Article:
Tuesday, March 26, 2013
Video review: "Lincoln"
Daniel Day-Lewis gives a mesmerizing, nontraditional performance as the 16th president of the U.S. in “Lincoln,” a biopic that makes its own bold choice. In narrowing the scope of that epic life to focus on only a single month of Lincoln’s presidency, director Steven Spielberg and screenwriter Tony Kushner manage to reveal something of the man’s enormity while upending our conceptions of him.
Start with the high-pitched, quavering voice Day-Lewis uses. By all accounts it matches contemporaneous descriptions of Lincoln’s actual speech, but runs counter to most depictions of him as deep-throated and steady. In a sense, the cast and filmmakers have to rip aside the legend of Lincoln to uncover the truth of him.
The story covers the push to the pass the 13th Amendment outlawing slavery, even as the Civil War reaches its bloodiest stage. Other key players in the tale include Mrs. Lincoln (Sally Field), whose mental anguish threatens her husband’s public life; their son Todd (Joseph Gordon-Levitt), who yearns to prove himself in battle; and Thaddeus Stevens (Tommy Lee Jones), the fiery emancipator who wants to go further than Lincoln and declare equality between the races.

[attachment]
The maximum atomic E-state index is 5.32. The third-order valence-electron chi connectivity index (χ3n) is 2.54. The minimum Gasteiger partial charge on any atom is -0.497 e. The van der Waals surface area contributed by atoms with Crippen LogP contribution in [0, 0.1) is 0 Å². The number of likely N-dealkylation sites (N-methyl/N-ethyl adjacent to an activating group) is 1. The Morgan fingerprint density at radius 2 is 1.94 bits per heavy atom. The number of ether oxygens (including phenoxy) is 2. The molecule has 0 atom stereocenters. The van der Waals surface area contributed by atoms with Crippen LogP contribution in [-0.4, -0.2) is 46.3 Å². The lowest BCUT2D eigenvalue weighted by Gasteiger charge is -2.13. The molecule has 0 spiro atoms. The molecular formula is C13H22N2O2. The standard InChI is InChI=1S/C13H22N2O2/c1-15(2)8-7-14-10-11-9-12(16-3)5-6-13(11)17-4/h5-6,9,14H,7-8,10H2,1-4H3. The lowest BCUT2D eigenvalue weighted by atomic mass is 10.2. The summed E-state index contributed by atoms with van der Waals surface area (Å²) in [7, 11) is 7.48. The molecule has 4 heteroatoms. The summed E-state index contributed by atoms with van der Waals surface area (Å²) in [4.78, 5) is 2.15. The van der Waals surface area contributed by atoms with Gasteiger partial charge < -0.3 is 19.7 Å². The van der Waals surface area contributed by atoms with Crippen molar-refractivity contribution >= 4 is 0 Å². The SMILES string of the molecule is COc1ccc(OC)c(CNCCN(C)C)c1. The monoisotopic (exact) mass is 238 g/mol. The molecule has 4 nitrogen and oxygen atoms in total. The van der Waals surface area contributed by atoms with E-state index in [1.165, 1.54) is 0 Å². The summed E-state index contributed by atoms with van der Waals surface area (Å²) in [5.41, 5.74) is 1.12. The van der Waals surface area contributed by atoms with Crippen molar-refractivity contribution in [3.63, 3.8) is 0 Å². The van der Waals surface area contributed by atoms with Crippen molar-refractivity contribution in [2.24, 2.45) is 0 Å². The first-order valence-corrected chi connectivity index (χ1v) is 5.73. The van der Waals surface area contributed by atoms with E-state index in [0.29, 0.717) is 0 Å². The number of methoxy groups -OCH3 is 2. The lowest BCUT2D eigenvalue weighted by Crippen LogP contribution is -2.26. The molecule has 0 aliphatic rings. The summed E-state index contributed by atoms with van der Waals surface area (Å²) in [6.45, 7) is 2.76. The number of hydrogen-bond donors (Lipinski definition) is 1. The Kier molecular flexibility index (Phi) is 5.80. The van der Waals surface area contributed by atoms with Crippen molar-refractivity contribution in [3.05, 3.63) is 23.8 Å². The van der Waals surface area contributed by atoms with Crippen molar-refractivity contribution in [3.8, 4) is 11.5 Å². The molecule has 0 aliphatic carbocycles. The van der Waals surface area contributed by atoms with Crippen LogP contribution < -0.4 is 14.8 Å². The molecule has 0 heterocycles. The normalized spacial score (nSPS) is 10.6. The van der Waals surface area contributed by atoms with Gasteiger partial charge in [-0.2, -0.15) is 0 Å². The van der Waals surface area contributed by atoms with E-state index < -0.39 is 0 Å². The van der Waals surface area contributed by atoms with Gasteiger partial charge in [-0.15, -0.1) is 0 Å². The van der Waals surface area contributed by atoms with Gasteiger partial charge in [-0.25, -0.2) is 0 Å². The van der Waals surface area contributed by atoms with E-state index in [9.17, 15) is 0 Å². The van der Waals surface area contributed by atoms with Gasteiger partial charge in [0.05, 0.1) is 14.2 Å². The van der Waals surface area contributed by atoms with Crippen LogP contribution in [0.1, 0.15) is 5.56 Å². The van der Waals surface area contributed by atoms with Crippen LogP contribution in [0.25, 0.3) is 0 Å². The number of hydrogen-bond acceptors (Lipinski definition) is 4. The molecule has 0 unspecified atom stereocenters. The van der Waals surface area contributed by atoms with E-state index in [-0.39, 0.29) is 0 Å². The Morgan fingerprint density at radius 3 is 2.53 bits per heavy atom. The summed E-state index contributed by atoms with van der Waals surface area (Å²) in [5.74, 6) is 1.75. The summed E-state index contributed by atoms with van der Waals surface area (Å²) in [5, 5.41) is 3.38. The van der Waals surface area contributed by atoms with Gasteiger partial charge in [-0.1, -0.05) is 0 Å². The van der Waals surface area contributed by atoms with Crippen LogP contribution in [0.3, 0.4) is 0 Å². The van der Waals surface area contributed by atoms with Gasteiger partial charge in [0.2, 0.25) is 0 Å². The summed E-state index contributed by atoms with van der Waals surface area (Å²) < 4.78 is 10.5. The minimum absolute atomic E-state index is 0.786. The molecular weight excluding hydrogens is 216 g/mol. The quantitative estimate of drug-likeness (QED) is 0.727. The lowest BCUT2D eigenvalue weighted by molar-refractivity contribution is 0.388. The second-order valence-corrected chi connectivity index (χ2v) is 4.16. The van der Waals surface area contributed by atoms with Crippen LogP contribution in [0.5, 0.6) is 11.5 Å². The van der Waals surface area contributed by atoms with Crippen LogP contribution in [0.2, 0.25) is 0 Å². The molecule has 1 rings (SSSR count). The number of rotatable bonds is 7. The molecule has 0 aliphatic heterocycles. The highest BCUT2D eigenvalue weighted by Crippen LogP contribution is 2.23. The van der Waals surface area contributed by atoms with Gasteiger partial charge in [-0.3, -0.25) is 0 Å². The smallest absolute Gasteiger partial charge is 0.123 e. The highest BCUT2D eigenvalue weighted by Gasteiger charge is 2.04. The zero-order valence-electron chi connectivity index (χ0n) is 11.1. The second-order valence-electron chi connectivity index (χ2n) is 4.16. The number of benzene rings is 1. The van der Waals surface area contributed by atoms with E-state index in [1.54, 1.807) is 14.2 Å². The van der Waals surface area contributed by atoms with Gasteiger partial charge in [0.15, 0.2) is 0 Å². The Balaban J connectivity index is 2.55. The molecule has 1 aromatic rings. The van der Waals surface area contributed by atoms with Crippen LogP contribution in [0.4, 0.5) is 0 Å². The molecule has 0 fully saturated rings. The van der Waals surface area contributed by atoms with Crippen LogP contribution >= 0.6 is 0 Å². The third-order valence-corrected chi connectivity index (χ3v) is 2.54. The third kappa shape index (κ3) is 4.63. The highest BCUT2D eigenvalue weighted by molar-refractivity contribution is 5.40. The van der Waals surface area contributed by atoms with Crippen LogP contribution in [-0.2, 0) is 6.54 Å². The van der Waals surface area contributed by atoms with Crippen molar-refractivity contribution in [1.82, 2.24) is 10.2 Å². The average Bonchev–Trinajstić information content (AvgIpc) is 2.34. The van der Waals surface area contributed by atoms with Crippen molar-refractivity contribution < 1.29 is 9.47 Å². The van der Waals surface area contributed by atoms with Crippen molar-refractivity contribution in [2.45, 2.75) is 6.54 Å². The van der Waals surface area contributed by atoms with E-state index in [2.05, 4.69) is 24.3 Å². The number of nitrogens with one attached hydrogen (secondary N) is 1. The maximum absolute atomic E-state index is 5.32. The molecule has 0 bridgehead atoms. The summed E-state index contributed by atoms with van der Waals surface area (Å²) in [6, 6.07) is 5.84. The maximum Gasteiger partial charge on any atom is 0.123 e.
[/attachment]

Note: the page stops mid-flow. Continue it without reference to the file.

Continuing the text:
The script is a little uneven at times, as Kushner offers too-clever winks to the audience as the characters reminisce about how they will be perceived in posterity. I think the reason the film didn’t fare better at the Academy Awards is that most people viewed it as a terrific performance with only a pretty-good movie around it.
That’s too harsh an assessment. Though it sometimes indulges in wonky political discussions, “Lincoln” strives to reach the essence of a great man, and largely succeeds.
Video extras are pretty good, though Spielberg maintains the unfortunate tradition of most high-profile directors in eschewing a commentary track.
The DVD comes with “The Journey to Lincoln,” a pretty standard making-of documentary. Upgrade to the two-disc Blu-ray/DVD combo, and you add a featurette on the historical tapestry of Richmond, Va.
Go for the four-disc set and you add a host of goodies. There’s a feature all about Day-Lewis’ meticulous construction of his character, and three more featurettes about the production design and costumes, a shooting diary and John Williams’ Oscar-nominated music score.
Movie: 3.5 stars out of four
Extras: 3 stars